More European film fans went to the cinema in 2009 than in 2008.
Initial figures from 18 of the 24 European Union member states for which data is available show that around 985 million tickets were sold in 2009, up 6.5% on the previous year.
The figure, collated by the European Audiovisual Observatory, is edging closer to the record-breaking 1.013 billion tickets sold in 2004.
Analysis of the numbers — which show Germany as the leader in B.O. gains, up 13.1% to 16.9 million admissions — suggests that the box office is being driven by Hollywood blockbusters including “Avatar” and “Ice Age: Dawn of the Dinosaurs.”
“Data already available show box office growth significantly outpacing growth in attendance in basically all countries,” the Observatory said in a statement. “The increasing number of 3D blockbusters like ‘Ice Age 3’ or ‘Avatar’ selling tickets at premium prices is likely to have been a major contributing factor in this development.”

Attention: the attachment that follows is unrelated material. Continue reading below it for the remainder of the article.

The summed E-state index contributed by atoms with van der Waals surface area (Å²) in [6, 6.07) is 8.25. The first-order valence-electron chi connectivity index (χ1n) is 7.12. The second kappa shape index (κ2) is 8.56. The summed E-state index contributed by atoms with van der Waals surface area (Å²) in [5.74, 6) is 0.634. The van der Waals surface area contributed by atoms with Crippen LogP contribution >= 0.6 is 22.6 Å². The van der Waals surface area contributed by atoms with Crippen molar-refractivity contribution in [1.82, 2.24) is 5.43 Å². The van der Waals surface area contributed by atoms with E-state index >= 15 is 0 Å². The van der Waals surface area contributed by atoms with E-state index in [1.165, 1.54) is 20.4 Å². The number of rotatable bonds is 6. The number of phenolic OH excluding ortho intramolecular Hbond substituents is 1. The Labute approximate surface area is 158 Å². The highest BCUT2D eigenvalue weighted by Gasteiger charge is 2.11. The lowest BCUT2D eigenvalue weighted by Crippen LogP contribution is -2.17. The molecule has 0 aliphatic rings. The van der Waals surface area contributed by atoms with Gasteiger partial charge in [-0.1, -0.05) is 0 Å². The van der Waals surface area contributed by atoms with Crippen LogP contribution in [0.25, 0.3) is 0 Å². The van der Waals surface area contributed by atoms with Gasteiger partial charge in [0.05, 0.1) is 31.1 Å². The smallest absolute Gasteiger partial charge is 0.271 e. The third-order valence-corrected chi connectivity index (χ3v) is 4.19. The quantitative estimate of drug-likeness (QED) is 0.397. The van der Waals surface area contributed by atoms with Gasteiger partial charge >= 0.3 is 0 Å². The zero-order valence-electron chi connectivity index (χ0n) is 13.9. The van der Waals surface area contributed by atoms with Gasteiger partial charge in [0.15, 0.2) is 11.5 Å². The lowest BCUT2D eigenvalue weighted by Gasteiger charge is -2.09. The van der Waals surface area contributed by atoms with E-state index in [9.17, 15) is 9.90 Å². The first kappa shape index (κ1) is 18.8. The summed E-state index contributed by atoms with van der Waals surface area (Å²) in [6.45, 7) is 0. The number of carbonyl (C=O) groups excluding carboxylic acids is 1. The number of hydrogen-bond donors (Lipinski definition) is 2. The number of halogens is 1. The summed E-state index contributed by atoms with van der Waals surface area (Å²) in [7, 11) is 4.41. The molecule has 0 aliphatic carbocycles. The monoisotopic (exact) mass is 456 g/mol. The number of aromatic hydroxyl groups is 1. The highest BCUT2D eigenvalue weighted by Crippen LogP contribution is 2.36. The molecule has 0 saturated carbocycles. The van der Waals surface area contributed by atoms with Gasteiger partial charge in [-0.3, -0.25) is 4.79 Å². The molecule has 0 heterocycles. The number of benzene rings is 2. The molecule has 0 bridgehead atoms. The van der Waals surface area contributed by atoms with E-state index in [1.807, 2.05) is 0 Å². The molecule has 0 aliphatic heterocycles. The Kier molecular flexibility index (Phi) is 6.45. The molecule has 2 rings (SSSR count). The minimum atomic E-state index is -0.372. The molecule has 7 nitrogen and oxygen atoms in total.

Apart from Germany, other admissions leaders were France (up 5.7% to 10.9 million), the U.K. (up 5.6% to 9.3 million) and Poland (up 16.1% to 5.4 million). Attendance was marginally down in Italy by 0.4%.
Early analysis of the figures shows that national film market share in 19 of the 24 European countries was down.
Exceptions were Sweden, which registered a record year in 2009, with admissions to local films increasing by 81.5% year-on-year, and local market share climbing to a record 32.7%. This was largely due to the success of “The Girl With the Dragon Tattoo,” based on author Stieg Larsson’s blockbuster “Millennium” trilogy of books.
Outside the EU, Russia continued to grow, with admissions up by 11.8% to 138.5 million tickets, holding its position as the fourth largest cinema market in Europe in terms of cinema attendance.
With the Russian ruble losing around 20% of its value against the dollar in 2009, gross box office reported in dollars dropped from $830 million in 2008 to $736 million last year, although when measured in rubles box office was actually up 10.4%.